SCIENCE

What Your Movements May Reveal About How You'll Get Along With Another Person

People who have similar personalities tend to move in the same way, scientists find.
Infrared cameras are used to study body movements at Euromov research center at Montpellier University in France. A new
Infrared cameras are used to study body movements at Euromov research center at Montpellier University in France. A new study suggests that people who display similar behavioral characteristics tend to move their bodies in the same way.

The way we move can offer a surprising level of insight into our personalities, according to new research.

A team of European researchers recently found that each of us has an "individual motor signature" -- and this signature forms a blueprint for mapping out subtle differences in our movements compared to others, Dr. Krasimira Tsaneva-Atanasova, a professor of mathematics for health care at the University of Exeter in England and a co-author of the research, told The Huffington Post. 

While the mechanics of human movement on a broad level has been well-studied, scientists have paid less attention to individual differences in movement, until now. 

"We show that different individuals have different motor signatures," she said. "In other words, individuals could be classified based on the way they move."

Namely, the extent to which your movements are similar to another person’s can determine how easily you can coordinate with that person and how similar your behaviors are.

The research, which was published in the journal Interface on Wednesday, involved a series of three experiments and about 82 participants. Some of the participants were asked to play a "plain mirror game," in which two players imitated each other's movements, which were tracked and analyzed.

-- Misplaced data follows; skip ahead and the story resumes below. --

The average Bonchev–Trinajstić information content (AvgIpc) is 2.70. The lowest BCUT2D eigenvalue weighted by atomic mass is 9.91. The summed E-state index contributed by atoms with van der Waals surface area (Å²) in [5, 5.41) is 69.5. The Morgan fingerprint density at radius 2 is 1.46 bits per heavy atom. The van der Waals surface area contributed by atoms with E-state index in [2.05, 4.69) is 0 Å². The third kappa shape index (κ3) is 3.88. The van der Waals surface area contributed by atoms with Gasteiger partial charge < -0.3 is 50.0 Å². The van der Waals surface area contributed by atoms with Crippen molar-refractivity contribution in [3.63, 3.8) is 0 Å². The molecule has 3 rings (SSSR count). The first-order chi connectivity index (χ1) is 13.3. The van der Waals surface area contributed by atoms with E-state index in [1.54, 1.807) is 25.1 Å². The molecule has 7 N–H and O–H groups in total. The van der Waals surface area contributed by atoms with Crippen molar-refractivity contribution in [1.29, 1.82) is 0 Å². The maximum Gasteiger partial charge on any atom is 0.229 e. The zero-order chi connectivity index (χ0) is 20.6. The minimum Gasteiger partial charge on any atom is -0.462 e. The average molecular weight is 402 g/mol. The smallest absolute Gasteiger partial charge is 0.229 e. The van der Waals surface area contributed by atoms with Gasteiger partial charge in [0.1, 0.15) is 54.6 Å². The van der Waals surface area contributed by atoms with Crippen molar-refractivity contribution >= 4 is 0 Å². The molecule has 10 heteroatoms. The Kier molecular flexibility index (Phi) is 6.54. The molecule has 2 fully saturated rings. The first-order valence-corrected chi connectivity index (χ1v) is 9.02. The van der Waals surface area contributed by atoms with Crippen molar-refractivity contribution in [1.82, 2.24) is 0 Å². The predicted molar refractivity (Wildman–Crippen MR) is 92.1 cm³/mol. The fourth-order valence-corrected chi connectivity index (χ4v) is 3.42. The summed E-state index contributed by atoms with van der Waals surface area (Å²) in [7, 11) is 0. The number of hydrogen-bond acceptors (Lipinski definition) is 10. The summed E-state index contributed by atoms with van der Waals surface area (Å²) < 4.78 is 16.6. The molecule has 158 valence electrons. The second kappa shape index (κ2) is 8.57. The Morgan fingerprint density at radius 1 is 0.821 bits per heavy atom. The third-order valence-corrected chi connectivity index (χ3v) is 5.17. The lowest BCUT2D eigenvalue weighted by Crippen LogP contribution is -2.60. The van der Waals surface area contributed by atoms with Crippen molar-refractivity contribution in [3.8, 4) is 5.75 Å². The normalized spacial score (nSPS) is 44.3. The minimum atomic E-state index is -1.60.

It turned out that the players who were better at mimicking each other's movements -- including qualities like speed and weight of movement -- also exhibited more collective behaviors. By comparing the two individuals' movement signatures, the researchers could also determine the level of comfort and rapport in the relationship.

Imitation is known to be important to our ability to develop friendships and form bonds with others.

"We know that when people move in synchrony -- marching, chanting, drumming, etc. -- it stimulates collaboration," said Carol Kinsey Goman, body language expert and author of The Silent Language of Leaders, who was not involved in the study. "It is normal, human behavior to mirror the posture and movement of those we agree with and like."

These new findings suggest that people who are better able to sync their individual movement signatures with each other’s have personalities that are more compatible.

"This study shows that people who move in a certain way, will also react in similar ways when they are performing joint tasks," Tsaneva-Atanasova said in a statement. "Essentially, our movements give an insight into our inherent personality traits." 

The researchers concluded that analyzing these motor signatures could one day offer a new pathway into diagnosing and treating mental illness, such as conditions involving social phobias. For instance, scientists could develop virtual reality technology in which a patient is asked to mimic the bodily movements of an avatar. 

"What we demonstrate is that ... movement gives an indication of a person's behavioral characteristics," Tsaneva-Atanasova said. "This could therefore be used in the future to help diagnose patients with certain conditions by studying how they move and react to others."

HuffPost

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